Tendai H. Manzvanzvike Foreign Editor
PROVERBS 25:14 in the Bible says, “Like clouds and wind without rain is one who boasts gifts never given”, while in Jude 1:12 the Lord bemoans: “These people are blemishes at your love feasts . . . They are clouds without rain, blown along by the wind; autumn trees, without fruit and uprooted — twice dead.”
The MDC-Alliance demonstration has come and gone, but as Shakespeare says in Macbeth, it was “full of sound and fury, signifying nothing”.
The impact is a matter of perception to be unpacked in many ways than one. If we are to work from the numbers game perspective, the best way would be to see how close it was to the assertion made by the MDC-Alliance leader Nelson Chamisa when he testified before the Kgalema Motlanthe-led commission of inquiry on Monday.
Chamisa told the Commission that “if you throw a stone in Harare you will hit an MDC supporter since 98 percent of Harare’s population are MDC supporters”. So, was yesterday’s crowd anywhere close to Chamisa’s Monday claims, made under oath?
But I digress. Apart from the usual, the MDC-Alliance presented a six-page petition addressed to Advocate Jacob Mudenda, Speaker of the National Assembly; Namibian President Hage Geingob, current SADC chairperson; African Union’s current chairperson President Paul Kagame and, President Mnangagwa in his capacity as Zanu-PF President and First Secretary.
It is interesting to note that while Chamisa realises the importance of the Legislature as a critical arm of Government, he completely ignores the Executive in the document, titled “The Petition on the Roadmap to Legitimacy and Democracy in Zimbabwe (Reload)”.
This takes us back to one of the Commissioners Chief Emeka Anyaoku’s observation that while Chamisa claimed that he was for the observance of the rule of law, he was at the same time spurning the Judiciary by refusing to accept the ruling by the highest court of the land, regarding the Presidential winner in the July 30 harmonised election.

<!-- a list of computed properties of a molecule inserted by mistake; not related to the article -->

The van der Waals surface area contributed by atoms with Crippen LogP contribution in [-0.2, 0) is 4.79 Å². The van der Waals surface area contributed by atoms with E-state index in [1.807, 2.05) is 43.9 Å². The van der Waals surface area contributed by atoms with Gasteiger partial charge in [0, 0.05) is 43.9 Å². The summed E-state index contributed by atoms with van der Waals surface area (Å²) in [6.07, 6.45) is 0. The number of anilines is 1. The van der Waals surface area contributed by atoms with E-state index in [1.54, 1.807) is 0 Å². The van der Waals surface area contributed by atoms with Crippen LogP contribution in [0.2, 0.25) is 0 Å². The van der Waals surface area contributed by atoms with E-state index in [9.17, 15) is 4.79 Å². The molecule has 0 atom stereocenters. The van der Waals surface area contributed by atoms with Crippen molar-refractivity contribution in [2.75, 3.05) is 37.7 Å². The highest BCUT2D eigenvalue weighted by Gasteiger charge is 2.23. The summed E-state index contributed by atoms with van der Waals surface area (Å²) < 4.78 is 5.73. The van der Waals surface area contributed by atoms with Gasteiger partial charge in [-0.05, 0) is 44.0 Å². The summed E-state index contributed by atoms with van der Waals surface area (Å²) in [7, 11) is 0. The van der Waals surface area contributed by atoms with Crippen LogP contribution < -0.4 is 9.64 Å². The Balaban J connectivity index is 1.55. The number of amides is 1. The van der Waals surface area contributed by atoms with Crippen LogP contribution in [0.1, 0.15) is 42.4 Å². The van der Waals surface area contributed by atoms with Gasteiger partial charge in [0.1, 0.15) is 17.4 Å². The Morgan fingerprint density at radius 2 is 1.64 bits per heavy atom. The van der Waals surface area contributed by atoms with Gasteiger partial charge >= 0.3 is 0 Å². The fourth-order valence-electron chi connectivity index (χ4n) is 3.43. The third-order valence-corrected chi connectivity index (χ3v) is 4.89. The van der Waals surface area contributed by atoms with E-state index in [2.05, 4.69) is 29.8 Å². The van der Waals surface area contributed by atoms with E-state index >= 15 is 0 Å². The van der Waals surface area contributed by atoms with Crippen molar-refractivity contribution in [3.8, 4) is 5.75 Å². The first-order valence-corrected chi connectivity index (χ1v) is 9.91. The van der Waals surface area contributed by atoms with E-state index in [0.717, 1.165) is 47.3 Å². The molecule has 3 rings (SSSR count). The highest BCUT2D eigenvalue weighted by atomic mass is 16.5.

The opening statement: “We the people of Zimbabwe and the Movement for Democratic Change”, gives the impression that this petition was crafted after consultative process with the people in the country’s 10 provinces. It also exposes the opposition outfit as they rightfully separate themselves from “the people of Zimbabwe.” If this was a people’s petition, there was no need to separate the two.
Out of the 17 points they raise, the writer identify a few that need interrogation. The first point in the petition is: “That those occupying the high offices are not there through the democratic process of a free, fair and credible election having imposed themselves into leadership through the 30th July disputed election, whose results are untraceable, unverifiable and unreliable.”
Gentle reader, remember what Commissioner Chief Anyaoku told Chamisa about respect of the rule of law.
Following the resignation of former president Mugabe, a process he was party to, President Mnangagwa constitutionally completed his five-year term of office. He did not cancel the December 2017 Extraordinary Congress, but presented himself before the Zanu-PF congress, for endorsement.